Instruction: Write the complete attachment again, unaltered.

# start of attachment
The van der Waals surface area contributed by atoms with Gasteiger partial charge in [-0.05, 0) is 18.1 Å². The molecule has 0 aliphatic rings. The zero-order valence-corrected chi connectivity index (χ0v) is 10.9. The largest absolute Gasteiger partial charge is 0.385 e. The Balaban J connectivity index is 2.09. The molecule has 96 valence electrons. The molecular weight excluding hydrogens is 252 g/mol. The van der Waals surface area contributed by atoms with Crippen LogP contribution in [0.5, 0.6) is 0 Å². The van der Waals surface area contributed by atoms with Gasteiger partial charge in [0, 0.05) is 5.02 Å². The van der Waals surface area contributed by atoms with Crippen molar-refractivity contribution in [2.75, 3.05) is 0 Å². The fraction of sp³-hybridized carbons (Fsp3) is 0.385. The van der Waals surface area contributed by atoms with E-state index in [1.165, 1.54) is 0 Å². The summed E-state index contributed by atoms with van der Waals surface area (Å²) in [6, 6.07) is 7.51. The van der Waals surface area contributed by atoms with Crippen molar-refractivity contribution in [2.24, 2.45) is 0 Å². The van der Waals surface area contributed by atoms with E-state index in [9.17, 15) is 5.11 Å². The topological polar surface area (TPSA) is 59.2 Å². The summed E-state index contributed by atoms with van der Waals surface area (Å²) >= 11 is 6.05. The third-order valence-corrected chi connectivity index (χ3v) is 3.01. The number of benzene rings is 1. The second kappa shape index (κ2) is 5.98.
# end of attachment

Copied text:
The van der Waals surface area contributed by atoms with Gasteiger partial charge in [-0.05, 0) is 18.1 Å². The molecule has 0 aliphatic rings. The zero-order valence-corrected chi connectivity index (χ0v) is 10.9. The largest absolute Gasteiger partial charge is 0.385 e. The Balaban J connectivity index is 2.09. The molecule has 96 valence electrons. The molecular weight excluding hydrogens is 252 g/mol. The van der Waals surface area contributed by atoms with Crippen LogP contribution in [0.5, 0.6) is 0 Å². The van der Waals surface area contributed by atoms with Gasteiger partial charge in [0, 0.05) is 5.02 Å². The van der Waals surface area contributed by atoms with Crippen molar-refractivity contribution in [2.75, 3.05) is 0 Å². The fraction of sp³-hybridized carbons (Fsp3) is 0.385. The van der Waals surface area contributed by atoms with E-state index in [1.165, 1.54) is 0 Å². The summed E-state index contributed by atoms with van der Waals surface area (Å²) in [6, 6.07) is 7.51. The van der Waals surface area contributed by atoms with Crippen molar-refractivity contribution in [2.24, 2.45) is 0 Å². The van der Waals surface area contributed by atoms with E-state index in [9.17, 15) is 5.11 Å². The topological polar surface area (TPSA) is 59.2 Å². The summed E-state index contributed by atoms with van der Waals surface area (Å²) >= 11 is 6.05. The third-order valence-corrected chi connectivity index (χ3v) is 3.01. The number of benzene rings is 1. The second kappa shape index (κ2) is 5.98.